Spike in pet adoptions at San Francisco shelters because of coronavirus

Animal rescue groups across the country report that they are seeing a spike in pet adoptions. Experts say dogs offer people comfort and they help quell anxiety during these stressful times.

With people working, studying and generally sheltered at home, many say it's the perfect time to get a companion.

KTVU visited two dog rescue groups in San Francisco to see how things have changed.

From her backyard, Sherri Franklin, founder of Muttville, a senior dog rescue group in San Francisco, is using her phone to show Ziggy, an 8-year-old Chihuahua, to a person who's interested in adopting a dog.  

All meet and greets are done via FaceTime or Zoom since Muttville's offices are closed to comply with the shelter-in-place order. 

Franklin said applications from people who want to foster or adopt a dog have flooded the nonprofit.

There are normally 20 to 25 applications a week. That number jumped to 120 the first week of the stay- at-home order.   

"I've been involved with animal rescues for 25 years. I have never seen anything like this," said Franklin.

In the Bayview, Family Dog Rescue is also plenty busy. Walk-in's are no longer allowed.

People wanting to adopt have to fill out an application and make an appointment. The first available slot is next month.

The Cohen family came for their appointment. They already have one dog named Jack.

Everyone's home-working or attending school remotely.

"Dogs bring you such comfort. We thought this is a great time to bring another one into our home," said Laura Cohen who adopted her second dog Wednesday.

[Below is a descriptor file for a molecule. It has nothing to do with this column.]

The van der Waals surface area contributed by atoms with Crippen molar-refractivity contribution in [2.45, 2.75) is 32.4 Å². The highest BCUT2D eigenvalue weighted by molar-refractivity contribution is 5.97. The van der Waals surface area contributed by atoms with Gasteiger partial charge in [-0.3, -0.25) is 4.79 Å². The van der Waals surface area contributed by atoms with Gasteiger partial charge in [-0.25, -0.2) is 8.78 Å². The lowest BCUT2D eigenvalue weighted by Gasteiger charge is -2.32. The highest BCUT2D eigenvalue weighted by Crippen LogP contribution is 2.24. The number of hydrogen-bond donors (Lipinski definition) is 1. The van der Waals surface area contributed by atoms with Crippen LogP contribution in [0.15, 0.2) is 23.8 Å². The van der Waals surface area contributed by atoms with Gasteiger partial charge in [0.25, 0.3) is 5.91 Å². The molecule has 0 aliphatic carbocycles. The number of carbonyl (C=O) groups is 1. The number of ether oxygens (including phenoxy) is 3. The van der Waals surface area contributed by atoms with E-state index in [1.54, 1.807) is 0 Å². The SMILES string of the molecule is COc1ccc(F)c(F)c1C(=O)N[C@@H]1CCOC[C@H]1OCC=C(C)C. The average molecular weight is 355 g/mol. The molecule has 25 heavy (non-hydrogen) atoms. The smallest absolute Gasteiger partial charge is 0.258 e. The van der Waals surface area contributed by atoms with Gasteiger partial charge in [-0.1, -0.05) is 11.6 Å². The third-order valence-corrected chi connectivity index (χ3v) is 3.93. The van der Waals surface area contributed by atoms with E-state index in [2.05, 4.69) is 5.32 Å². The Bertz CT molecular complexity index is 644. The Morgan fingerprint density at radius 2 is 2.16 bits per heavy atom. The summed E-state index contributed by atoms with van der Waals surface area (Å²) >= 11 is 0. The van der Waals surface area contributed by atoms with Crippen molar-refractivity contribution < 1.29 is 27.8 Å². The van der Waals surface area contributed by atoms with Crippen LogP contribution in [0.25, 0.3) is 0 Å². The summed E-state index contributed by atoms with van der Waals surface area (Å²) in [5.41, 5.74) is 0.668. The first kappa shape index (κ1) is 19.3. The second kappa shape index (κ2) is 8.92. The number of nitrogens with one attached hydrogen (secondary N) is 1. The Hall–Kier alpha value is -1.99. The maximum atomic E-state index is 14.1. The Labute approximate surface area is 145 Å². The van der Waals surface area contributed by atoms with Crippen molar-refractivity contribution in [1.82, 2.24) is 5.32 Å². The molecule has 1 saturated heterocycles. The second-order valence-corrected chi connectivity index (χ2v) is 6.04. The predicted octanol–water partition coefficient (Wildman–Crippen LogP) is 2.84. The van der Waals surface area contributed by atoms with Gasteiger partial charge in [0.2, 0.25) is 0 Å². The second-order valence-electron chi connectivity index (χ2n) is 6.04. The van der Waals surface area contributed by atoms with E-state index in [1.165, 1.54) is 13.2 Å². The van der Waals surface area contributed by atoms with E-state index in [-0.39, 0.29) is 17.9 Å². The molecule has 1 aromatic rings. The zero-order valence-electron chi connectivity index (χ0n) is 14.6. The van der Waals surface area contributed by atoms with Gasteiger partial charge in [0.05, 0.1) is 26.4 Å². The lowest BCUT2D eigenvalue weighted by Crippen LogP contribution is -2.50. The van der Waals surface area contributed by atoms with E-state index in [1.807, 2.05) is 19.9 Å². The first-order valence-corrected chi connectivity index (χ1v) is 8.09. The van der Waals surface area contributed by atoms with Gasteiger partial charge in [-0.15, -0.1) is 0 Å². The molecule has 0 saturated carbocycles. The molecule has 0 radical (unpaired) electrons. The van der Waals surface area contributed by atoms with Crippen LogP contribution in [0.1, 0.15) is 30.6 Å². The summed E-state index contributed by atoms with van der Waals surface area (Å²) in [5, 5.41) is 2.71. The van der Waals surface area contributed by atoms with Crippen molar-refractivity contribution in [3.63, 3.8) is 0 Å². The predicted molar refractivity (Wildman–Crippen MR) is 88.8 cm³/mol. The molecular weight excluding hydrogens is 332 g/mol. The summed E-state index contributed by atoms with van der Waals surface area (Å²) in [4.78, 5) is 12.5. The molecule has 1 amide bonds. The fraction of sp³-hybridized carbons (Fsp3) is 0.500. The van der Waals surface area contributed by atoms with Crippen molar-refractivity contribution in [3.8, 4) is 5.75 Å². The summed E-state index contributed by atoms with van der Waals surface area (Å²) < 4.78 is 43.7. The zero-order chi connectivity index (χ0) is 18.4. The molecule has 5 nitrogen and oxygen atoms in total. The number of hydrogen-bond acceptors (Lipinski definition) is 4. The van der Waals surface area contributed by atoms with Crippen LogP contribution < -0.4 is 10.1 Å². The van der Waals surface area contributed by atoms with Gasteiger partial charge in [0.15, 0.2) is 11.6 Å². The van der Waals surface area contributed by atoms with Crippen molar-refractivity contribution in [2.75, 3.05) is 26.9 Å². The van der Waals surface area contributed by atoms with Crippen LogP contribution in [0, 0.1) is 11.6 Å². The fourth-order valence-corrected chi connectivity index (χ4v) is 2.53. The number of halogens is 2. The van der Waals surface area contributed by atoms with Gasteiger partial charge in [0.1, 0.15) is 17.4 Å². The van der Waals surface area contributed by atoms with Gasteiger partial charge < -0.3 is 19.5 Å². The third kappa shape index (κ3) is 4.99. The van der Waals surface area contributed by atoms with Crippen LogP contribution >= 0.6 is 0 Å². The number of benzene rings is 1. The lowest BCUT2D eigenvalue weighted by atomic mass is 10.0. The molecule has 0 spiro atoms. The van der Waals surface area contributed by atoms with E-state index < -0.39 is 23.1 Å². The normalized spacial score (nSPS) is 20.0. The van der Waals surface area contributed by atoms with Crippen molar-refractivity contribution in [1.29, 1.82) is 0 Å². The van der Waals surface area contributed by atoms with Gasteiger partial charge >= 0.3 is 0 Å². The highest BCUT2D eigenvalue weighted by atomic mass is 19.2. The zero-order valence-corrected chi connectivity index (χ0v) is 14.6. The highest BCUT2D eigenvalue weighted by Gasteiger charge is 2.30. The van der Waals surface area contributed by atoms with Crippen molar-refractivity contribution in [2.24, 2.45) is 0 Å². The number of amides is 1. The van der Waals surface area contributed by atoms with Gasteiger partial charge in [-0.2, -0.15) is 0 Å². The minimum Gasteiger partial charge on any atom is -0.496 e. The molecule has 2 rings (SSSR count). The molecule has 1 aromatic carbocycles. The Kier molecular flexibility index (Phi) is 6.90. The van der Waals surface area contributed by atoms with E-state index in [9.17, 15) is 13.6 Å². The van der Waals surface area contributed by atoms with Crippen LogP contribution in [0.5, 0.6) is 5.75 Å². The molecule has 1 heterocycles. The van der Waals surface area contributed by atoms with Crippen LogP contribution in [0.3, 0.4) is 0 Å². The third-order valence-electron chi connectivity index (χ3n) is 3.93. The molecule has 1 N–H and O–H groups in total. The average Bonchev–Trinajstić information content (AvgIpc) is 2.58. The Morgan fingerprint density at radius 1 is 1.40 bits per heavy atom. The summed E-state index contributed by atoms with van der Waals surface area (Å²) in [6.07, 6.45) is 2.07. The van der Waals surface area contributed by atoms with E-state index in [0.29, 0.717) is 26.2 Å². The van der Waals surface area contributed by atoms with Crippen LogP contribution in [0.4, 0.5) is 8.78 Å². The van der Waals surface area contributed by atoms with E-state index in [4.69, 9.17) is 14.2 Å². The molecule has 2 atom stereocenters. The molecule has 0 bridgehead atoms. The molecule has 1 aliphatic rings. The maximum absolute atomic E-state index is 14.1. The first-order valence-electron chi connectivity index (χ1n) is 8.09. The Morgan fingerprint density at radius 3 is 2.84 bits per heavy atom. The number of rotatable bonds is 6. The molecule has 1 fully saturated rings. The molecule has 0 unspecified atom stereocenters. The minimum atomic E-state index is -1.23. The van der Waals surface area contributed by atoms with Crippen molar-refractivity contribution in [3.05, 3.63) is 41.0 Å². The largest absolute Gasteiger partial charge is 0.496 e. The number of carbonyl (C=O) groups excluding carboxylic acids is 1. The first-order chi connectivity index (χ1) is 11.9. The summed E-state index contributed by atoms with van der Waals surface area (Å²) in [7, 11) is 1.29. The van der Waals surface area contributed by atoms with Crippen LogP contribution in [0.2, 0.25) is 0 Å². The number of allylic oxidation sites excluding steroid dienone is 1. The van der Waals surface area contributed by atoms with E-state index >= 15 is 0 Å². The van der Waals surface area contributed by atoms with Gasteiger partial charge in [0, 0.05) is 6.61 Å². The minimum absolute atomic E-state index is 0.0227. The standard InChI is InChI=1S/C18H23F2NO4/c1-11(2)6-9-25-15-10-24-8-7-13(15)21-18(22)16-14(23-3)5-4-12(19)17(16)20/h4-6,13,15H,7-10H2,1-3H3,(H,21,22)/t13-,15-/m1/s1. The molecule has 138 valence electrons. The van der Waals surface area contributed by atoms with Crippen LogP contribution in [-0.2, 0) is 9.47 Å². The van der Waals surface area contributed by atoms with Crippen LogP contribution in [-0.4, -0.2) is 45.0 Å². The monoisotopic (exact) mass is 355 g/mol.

Family Dog Rescue's executive director Ilsa Jule said the number of adoptions has nearly doubled in March compared to February.   

Before the pandemic, there would be plenty of people stopping by just to look. 

"Now it's like I saw a dog. I like the dog. I like to meet the dog," said Jule, "We're not having people say you'll hear from me later. It's like I'm actually going to adopt the dog today."     

Back at Muttville, Franklin said despite the surge in adoptions, there are still plenty of dogs that need loving homes.

"I wish it was like this every single day,  not just during a pandemic when people realize that a dog brings so much joy and love into a family," said Franklin.

Rescue groups are thrilled that so many people want to adopt dogs now.

But they are advising people to have a plan in place on how to care for their new pet once the shelter in place order is lifted.